WASHINGTON/NEW YORK, July 8 (Reuters) – Lockheed Martin Corp
and Textron Inc have emerged as final contenders
to buy United Technologies Corp’s Sikorsky Aircraft
business, which could be valued at around $8 billion, according
to people familiar with the matter.
UTC is weighing offers from the two companies and may come
to a decision by the end of the month, one of the people said.
WASHINGTON (Reuters) – The battle over a project to convert
excess U.S. weapons-grade plutonium into fuel for commercial
nuclear reactors – part of a 2000 treaty with Russia – is
heating up amid concerns the program’s multibillion-dollar costs
could balloon further.
Critics are calling for an end to the project, citing years
of delays and cost increases, while proponents say the program
is now on track and any changes could jeopardize one of the few
agreements with Russia that is still running smoothly.
WASHINGTON, July 6 (Reuters) – Boeing Co and Vietnam
Airlines JSC IPO-VAL.HM on Monday agreed to negotiate the sale
of eight more 787-10 Dreamliners and eight 777-8X aircraft, a
move hailed by U.S. and Vietnamese officials as a sign of
strengthening trade ties between the two former enemies.
U.S. Deputy Commerce Secretary Bruce Andrews told Reuters
the Boeing aircraft sales reflected “an important dimension of a
growing relationship” and said both U.S. and Vietnamese
officials were committed to further expanding trade.
WASHINGTON (Reuters) – Loss of U.S. Export-Import Bank
financing would put Boeing Co at a “huge competitive
disadvantage” since its rivals still have access to such
financing support, the head of the company’s commercial aircraft
division told reporters on Monday.
Ray Conner, president of Boeing Commercial Airplanes, said
Boeing was seeking to reassure its customers that the U.S.
Congress would soon reauthorize the bank’s charter, but said the
fact it had lapsed at the end of last month created some doubt.
/WASHINGTON, July 1 (Reuters) – CAPE
CANAVERAL, Fla/WASHINGTON July 1 (Reuters) – SpaceX can compete
to launch a U.S. Global Positioning System satellite despite a
Falcon 9 rocket accident this weekend, the Air Force said on
“SpaceX remains certified and can compete for the upcoming
GPS III launch service,” Lt. General Samuel Greaves, who heads
the Air Force’s Space and Missile Systems Center, wrote in an
email to Reuters.
PARIS/BRUSSELS (Reuters) – Europe’s politicians need to put aside national pride and security sensitivities and let the defense industry tackle the overcapacity that has led to competing production of tanks and fighter jets, executives and EU officials say.
The industry’s outlook is brightening, helped by a stronger economy, increased military spending in other regions driven by tensions in Ukraine, the Middle East and southeast Asia.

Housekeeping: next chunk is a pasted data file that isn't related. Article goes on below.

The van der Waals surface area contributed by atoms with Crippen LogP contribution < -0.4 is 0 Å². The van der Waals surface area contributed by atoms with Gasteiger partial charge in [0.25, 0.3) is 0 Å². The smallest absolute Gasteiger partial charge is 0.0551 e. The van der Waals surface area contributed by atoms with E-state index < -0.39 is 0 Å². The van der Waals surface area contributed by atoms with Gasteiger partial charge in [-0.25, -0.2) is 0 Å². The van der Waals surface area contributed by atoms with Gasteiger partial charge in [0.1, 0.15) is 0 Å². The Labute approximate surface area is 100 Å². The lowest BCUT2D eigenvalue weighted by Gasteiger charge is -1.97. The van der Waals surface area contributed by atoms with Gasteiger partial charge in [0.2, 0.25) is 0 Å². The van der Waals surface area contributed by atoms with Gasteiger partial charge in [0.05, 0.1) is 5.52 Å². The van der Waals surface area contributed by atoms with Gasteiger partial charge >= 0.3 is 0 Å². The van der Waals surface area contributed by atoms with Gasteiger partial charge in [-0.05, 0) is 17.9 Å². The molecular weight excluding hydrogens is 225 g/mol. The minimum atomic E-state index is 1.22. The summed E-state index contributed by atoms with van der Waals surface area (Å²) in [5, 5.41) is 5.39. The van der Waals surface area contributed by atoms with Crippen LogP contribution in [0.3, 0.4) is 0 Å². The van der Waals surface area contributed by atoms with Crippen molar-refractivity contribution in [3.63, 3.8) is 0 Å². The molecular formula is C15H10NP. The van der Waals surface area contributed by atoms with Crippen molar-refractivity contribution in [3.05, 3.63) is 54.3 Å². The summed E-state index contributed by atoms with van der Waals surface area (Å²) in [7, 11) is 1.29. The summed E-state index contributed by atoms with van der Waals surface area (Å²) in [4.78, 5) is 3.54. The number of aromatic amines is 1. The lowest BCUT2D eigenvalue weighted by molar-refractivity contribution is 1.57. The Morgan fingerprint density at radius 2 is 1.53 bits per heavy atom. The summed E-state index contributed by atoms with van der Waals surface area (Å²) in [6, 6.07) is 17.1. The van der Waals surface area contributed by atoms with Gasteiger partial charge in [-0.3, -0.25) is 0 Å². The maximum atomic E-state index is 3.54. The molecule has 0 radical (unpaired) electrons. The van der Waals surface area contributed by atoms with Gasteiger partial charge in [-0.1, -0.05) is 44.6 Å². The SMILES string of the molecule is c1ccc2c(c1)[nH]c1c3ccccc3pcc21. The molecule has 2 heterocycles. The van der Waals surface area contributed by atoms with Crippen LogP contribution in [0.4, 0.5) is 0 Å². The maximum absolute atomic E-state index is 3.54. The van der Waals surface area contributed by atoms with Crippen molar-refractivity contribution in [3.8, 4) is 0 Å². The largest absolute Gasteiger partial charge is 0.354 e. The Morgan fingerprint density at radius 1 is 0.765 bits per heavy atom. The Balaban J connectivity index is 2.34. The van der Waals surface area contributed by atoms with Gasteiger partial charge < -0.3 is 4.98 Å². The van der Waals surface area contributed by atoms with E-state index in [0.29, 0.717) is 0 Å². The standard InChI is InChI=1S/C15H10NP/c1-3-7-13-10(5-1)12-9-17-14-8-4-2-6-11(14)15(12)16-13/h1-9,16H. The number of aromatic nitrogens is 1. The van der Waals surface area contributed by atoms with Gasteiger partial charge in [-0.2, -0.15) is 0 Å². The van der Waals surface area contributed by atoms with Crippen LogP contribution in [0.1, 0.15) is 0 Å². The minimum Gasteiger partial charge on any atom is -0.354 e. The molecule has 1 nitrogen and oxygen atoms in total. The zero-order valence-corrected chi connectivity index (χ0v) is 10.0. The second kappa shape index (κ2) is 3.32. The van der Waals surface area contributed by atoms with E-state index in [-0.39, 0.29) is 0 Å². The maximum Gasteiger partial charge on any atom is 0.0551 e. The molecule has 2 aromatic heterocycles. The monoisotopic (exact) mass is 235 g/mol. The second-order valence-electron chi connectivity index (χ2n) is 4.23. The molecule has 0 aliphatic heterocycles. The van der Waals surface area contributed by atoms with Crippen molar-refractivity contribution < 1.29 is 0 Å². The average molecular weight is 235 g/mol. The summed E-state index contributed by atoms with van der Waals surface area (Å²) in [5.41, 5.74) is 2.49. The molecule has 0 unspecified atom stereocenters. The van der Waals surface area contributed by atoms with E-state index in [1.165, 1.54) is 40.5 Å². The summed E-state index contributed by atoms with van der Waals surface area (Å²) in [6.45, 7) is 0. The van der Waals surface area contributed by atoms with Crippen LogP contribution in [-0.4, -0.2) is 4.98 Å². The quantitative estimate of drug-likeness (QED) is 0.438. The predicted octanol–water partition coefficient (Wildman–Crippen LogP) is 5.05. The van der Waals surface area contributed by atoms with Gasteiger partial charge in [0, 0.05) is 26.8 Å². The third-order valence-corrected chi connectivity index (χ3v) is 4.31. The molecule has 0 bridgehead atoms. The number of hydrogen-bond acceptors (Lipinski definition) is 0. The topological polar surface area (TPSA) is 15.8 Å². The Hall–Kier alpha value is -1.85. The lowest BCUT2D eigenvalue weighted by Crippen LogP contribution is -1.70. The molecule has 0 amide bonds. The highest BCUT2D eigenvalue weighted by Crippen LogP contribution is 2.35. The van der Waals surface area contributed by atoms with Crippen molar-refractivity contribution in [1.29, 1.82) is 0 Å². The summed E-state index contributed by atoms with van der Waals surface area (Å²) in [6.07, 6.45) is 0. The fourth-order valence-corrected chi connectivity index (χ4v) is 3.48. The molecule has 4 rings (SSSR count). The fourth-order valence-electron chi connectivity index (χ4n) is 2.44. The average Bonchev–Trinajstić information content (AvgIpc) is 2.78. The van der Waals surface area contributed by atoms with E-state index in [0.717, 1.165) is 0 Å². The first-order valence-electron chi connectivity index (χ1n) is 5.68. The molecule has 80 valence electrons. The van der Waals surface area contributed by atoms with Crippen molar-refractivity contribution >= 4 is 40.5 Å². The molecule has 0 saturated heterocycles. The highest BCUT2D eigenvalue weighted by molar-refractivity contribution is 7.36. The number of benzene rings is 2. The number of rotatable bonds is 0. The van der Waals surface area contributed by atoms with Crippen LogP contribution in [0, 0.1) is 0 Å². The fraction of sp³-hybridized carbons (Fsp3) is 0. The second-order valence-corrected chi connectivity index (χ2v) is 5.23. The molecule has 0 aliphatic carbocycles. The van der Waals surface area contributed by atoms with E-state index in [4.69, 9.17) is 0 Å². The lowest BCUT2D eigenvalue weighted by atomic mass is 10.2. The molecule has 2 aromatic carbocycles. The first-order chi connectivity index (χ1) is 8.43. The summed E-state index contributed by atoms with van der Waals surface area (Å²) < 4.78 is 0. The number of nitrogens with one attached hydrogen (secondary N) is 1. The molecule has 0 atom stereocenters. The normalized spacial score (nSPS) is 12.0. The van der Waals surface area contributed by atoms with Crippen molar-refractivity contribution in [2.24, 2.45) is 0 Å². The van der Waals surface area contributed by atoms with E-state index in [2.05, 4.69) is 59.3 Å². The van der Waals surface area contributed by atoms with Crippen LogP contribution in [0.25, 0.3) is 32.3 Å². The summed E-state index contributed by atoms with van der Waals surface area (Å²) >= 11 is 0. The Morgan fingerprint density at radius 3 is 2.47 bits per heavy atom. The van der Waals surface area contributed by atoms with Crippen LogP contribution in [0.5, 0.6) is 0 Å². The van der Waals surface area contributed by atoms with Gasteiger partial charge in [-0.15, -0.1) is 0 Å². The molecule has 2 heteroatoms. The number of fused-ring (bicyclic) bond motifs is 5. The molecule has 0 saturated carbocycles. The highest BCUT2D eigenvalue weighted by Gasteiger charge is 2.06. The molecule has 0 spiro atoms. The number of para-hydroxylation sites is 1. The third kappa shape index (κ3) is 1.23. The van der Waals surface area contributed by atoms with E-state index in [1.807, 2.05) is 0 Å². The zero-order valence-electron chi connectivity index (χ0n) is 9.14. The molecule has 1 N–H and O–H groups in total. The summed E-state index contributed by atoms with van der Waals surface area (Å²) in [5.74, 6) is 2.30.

PARIS, June 19 (Reuters) – Top U.S. and European helicopter
executives said this week that the oil price-led commercial
helicopter market slump would be temporary and that they will
keep investing in new technologies given the sector’s positive
The downturn will likely last 18 to 24 months, Sikorsky
Aircraft’s new president, Robert Leduc, said at Paris Airshow,
adding that he fully expected demand to rebound at some point.
PARIS (Reuters) – U.S. defense contractor Harris Corp says its high rate of investment in research and development should help it remain agile and innovative following its recent takeover of Exelis.
Chief Executive Bill Brown told Reuters at the Paris Airshow that employees and customers were responding positively to the acquisition, which was completed late last month.
PARIS, June 18 (Reuters) – U.S. weapons industry executives
say they are disappointed and frustrated about a massive U.S.
cyber breach that exposed sensitive information about millions
of Americans, including many thousands who work on high-security
Details are still emerging about major cyber attacks on the
U.S. Office of Personnel Management that were first disclosed
earlier this month and U.S. officials have linked those breaches
to China. China denies any involvement.
PARIS, June 17 (Reuters) – American weapons makers this week
welcomed a push by U.S. government agencies to better coordinate
on arms sales policies, but say most deals still take far too
long to process, frustrating potential customers.
Many U.S. arms makers have sought to offset declines in
American and European defense spending by boosting international
sales, but they regularly complain that slow government
approvals of deals frustrates some customers and drives them to
look at offers from non-U.S companies.